A deadly police chase in Cleveland two years ago has prompted local authorities across the country to rethink chase strategies, reports USA Today. Many experts, police departments and everyday citizens are questioning how and when police officers should conduct such pursuits. While chases have gone on for decades, mounting concerns about public safety, police liability and excessive force claims are fueling policy changes that have come to states like Florida, Kansas and California as part of growing national trend among departments to limit chases, experts say.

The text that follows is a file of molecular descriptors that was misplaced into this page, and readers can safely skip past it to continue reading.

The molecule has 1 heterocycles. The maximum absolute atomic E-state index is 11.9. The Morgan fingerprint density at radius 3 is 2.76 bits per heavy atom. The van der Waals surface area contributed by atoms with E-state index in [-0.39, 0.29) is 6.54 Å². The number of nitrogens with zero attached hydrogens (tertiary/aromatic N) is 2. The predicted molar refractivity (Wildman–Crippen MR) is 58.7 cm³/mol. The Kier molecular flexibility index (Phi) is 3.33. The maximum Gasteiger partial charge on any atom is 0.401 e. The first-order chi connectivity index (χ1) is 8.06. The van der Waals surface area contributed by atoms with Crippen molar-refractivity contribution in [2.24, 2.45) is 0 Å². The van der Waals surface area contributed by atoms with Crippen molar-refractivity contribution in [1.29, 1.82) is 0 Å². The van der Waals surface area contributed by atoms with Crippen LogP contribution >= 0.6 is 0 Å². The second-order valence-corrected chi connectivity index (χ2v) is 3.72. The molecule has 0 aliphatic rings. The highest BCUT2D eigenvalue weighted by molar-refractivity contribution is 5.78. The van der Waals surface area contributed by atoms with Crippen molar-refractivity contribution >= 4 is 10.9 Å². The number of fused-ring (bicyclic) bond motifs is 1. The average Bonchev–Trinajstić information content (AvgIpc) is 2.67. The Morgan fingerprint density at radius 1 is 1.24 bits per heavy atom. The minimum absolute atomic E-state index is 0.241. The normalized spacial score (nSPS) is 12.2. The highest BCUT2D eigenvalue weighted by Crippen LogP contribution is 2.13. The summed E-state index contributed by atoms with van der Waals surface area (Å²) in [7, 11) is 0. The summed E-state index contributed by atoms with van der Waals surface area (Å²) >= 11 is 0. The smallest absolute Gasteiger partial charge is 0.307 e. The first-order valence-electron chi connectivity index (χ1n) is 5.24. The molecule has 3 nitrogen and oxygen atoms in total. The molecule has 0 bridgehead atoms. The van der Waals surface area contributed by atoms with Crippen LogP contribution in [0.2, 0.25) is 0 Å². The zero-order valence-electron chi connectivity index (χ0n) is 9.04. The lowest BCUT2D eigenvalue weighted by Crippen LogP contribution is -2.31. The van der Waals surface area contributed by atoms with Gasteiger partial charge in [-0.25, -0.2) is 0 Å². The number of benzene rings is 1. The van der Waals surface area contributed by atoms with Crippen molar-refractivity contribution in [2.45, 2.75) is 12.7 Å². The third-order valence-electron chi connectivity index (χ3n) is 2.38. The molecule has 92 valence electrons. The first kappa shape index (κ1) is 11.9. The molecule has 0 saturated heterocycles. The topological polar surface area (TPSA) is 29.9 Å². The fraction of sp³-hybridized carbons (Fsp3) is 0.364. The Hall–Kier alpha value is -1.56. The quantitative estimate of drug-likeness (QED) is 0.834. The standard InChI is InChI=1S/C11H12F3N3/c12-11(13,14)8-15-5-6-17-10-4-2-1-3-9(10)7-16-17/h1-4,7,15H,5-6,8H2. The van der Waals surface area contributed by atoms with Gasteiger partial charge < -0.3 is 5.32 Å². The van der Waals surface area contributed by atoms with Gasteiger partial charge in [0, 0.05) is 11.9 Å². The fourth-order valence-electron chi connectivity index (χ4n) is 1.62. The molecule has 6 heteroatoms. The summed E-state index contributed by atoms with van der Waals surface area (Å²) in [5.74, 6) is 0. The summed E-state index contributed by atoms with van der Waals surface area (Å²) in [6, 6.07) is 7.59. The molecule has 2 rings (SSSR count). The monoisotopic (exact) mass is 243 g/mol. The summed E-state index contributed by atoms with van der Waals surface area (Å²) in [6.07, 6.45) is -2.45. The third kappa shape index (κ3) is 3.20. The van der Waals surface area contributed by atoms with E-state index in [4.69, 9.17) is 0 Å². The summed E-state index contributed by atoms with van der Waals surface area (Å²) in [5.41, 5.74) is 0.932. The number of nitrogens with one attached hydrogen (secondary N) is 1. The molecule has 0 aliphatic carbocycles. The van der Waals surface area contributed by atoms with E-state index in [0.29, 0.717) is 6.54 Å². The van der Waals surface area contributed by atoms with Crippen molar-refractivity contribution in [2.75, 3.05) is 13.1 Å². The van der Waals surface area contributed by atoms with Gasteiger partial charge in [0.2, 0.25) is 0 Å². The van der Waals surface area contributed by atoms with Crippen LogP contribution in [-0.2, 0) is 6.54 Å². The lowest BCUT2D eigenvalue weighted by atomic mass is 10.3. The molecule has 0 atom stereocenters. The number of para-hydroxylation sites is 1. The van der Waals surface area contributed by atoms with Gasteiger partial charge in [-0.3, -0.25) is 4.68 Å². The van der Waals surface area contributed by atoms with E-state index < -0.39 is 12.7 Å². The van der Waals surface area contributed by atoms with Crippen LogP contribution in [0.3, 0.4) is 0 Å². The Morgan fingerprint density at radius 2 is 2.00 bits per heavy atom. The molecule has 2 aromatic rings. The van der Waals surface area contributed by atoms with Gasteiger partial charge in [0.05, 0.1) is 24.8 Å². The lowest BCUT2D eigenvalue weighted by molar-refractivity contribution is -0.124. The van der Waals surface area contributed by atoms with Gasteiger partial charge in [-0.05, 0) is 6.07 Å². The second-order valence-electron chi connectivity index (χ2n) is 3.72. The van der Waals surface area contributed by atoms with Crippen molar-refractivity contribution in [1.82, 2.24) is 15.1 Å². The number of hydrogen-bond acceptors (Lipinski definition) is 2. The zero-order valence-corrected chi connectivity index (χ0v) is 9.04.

More than one-third of all police chases end in crashes, said Geoffrey Alpert, a criminologist who has studied police pursuits since the 1980s. Officers also become filled with adrenaline and can possibly find themselves using excessive force once they catch their suspects. Cities that have instituted policies to limit police pursuits include Oakland, Calif., St. Petersburg, Fla., and Kansas City, Kan.